Update and Reflection on Using Rubric Codes
Lean, Mean, Grading Machine
My #goals are constantly around trying to get unburied from a stack of paper. This week, I got through 64 argumentative essay rough drafts. I spent three hours total. Insert dramatic pause for reflection, thought, and awe. For any English or writing teacher, this may be making your brain go all fuzzy or blurry because before rubric coding I was spending 5-6 minutes per paper. That would have been 6.4 hours. How did I cut this time in half you ask? The power of rubric codes.
I got the idea of rubric coding from Laura Randazzo and her TPT product Exhausted by Essays. In her product guide, she offers a solution to get the reading of papers down to 5 minutes. I got down to 2.5 minutes on rough drafts. Now, I did this through a system that I will outline in this post using the six traits of writing. I started the journey in October, and I have already made revisions to my six trait rubric codes already. I wrote about in my first post with rubric coding that the six traits gave all writing genres a common language, and that students are able to identify their mistakes. Better yet, I am able to help students who cannot identify how to fix a mistake better fix an error.
How It Works
Here are my coding sheets and the revision plan that I give students to fill out and my recently updated argumentative essay code sheet.
Step 1: Students turn in rough drafts.
Step 2: I give feedback. I limited it to Voice, Organization, and Ideas for this draft of the paper. On the next draft, I will look at all six writing traits.
Step 3: Students will complete a revision plan using the form all the way to the left.
Step 4: Students get feedback on vague answers on "how to fix their feedback." Example: Missing a citation for the paragraph. Student responds "I will fix my citation." Teacher states, "Okay, what citation? What page number?" Etc. Commence with writing conferences!
Step 5: Student produces a new draft. All codes will be fair game on the next draft for all six traits of writing.
Variations to Grading
For the first round of argumentative essays, students were asked to insert evidence and introduce and explain it as well. This is the first time that any teacher has asked this of my students, and I knew they were going to struggle. However, I limited the amount of feedback to Voice, Organization, and Ideas. No matter how bad I wanted to circle stuff, things, good, bad, vague pronoun "they," crazy, weirdo, and so on...I didn't. I was just looking for these three types of codes. While I love the six traits, I would argue that Voice, Organization, and Ideas are the three most important. While Conventions, Word Choice, and Sentence Fluency refine a body of text, it is the former three that make it have any bones or body at all. Here is an example of a submitted revision plan:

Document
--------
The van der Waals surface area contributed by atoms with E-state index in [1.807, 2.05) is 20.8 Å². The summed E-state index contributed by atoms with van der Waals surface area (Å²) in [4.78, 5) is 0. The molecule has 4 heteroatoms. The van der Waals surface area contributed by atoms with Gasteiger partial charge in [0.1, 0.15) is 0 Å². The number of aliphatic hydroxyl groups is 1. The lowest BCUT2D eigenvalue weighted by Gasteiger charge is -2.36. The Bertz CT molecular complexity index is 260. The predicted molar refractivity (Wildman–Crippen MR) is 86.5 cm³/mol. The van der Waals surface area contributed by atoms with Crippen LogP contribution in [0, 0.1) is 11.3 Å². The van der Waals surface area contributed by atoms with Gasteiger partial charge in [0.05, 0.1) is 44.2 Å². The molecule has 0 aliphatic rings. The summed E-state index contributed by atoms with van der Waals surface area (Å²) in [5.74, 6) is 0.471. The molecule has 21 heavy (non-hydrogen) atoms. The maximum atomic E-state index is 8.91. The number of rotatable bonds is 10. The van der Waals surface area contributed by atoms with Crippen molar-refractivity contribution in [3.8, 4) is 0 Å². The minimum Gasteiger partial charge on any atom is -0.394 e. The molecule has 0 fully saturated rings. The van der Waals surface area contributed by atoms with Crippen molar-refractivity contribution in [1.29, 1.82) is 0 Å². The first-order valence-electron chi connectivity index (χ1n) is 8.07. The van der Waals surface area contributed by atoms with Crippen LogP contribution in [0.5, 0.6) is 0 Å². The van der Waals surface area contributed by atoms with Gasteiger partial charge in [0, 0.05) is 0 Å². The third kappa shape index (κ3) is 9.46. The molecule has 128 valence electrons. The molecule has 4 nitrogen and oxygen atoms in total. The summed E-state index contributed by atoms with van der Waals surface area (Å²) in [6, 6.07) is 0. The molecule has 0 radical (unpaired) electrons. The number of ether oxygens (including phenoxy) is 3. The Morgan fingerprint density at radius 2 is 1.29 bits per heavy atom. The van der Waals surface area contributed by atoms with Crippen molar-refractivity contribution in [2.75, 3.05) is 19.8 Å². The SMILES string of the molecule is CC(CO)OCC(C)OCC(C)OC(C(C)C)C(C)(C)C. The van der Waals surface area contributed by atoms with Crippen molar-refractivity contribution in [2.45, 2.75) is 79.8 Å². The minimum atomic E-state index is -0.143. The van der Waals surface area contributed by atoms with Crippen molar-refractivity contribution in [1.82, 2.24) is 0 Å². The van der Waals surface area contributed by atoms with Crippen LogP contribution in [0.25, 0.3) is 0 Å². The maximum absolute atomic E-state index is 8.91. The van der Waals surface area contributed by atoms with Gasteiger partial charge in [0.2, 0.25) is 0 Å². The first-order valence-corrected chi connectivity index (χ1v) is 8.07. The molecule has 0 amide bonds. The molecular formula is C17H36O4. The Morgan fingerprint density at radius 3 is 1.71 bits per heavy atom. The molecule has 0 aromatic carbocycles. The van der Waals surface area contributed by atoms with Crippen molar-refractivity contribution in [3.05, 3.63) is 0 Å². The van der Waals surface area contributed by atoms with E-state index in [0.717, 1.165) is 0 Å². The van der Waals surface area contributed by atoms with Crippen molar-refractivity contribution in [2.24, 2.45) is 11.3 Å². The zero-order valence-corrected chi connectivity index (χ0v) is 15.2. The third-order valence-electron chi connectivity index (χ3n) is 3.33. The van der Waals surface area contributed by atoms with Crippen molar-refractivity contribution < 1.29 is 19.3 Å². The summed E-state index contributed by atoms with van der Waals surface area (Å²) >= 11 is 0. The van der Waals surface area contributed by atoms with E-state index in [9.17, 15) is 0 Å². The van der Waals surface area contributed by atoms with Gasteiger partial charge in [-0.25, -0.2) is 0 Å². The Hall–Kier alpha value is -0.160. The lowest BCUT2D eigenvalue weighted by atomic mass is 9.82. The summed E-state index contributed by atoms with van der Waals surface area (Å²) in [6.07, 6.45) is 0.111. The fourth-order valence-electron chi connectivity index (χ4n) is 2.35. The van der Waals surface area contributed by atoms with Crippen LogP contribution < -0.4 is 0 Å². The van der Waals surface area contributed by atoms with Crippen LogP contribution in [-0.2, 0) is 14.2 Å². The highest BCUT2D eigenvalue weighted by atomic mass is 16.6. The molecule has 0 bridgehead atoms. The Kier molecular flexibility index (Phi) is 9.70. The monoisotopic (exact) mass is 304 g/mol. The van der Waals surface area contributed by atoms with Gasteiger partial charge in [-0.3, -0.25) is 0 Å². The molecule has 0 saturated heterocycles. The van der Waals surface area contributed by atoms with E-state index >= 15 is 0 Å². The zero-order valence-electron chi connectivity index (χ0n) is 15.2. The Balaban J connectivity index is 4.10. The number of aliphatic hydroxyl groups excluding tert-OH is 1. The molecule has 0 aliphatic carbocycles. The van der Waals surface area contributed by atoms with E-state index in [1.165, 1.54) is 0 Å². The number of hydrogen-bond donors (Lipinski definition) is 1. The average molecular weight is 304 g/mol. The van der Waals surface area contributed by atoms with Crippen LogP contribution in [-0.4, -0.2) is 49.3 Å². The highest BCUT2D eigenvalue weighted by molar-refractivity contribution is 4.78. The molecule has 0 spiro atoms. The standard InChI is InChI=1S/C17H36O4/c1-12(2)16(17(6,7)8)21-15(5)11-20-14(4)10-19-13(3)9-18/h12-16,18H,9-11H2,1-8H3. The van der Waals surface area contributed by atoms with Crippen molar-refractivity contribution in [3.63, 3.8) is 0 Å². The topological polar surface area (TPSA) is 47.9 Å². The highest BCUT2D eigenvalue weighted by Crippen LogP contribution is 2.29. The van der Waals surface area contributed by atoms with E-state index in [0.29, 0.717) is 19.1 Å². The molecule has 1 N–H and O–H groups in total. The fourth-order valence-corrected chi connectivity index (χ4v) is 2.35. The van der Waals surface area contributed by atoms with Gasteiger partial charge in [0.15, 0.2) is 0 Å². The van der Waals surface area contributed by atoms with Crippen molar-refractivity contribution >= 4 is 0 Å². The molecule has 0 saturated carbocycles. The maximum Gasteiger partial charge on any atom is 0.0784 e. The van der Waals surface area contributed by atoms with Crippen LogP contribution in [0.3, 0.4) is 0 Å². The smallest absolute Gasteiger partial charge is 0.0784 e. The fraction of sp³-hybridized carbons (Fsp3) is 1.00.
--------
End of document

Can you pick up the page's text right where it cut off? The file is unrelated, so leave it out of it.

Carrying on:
My plan is to use this focused method of feedback in different types of writing. This can be from quick write paragraphs to longer pieces of text. I can give feedback using only one category at a time, or I can pick and choose my categories in the six traits to assess student writing. For example, if my students submit a paragraph response. I can only choose to look at Sentence Fluency and Ideas. Mix and match.
Reflections on Student-Teacher Writing Conferences
While walking around during drafting time, it was interesting to ask students about their plans. I critiqued their revision plans, and I asked them questions about how they were going to fix specific feedback. My main concerns were looking at papers that I knew had no quotations or evidence from the text. Then, I was looking at organizational structures. One of the most curious things to come from these conversations was that students were overwhelmingly concerned with presentation. It may be that they are not sure of how to fix a running header or that they were looking at line spacing, but I found this curious that sometimes they had not addressed larger issues with their paper and were narrowed in on how their paper appeared on the page. In the future, I may avoid putting presentation codes until I look at Voice, Organization, and Ideas. I got around to 30+ students in about 50 minutes. I was moving, but I didn't take any more paper home for this day.
Goal #1: Make rubric codes accessible to struggling writers. I feel all of these codes-even limiting categories-is still too much for writers who struggle. I am getting ready to grade personal narratives for General English 6, and I am excited to use feedback codes. I want to limit the codes to 2-3 in each category so the feedback is more concise, and students have less room for error when trying to identify issues in their own writing.
Goal #2: I want to continue to modify the code sheet for different types of writing. I feel confident about the argumentative essay one after I have revised and edited it twice. I want to make sure I have code sheets for simple paragraphs, compare and contrast essays, personal narratives, cause and effect essays, research writing, problem/solution writing, etc. My goal involves building an arsenal of rubric code sheets that have been refined by the writing process of my students.
Goal #3: I need to focus on positive writing skills too. I recognize this form of feedback identifies only weaknesses or areas of improvement. I want to also create a rubric coding sheet that is all positive feedback. I think I may use this on their next essay-just to give them a boost in self-esteem and self-efficacy in their own writing. The goal is not to be scared of writing, but respectful of the process that never seems to have an end result. We submit final drafts, but I am not sure we ever really write them.
Writing Mindset Reflection: How do you incorporate POSITIVE writing feedback into your writing conferencing or written feedback? How are you making your writing feedback more efficient to save time?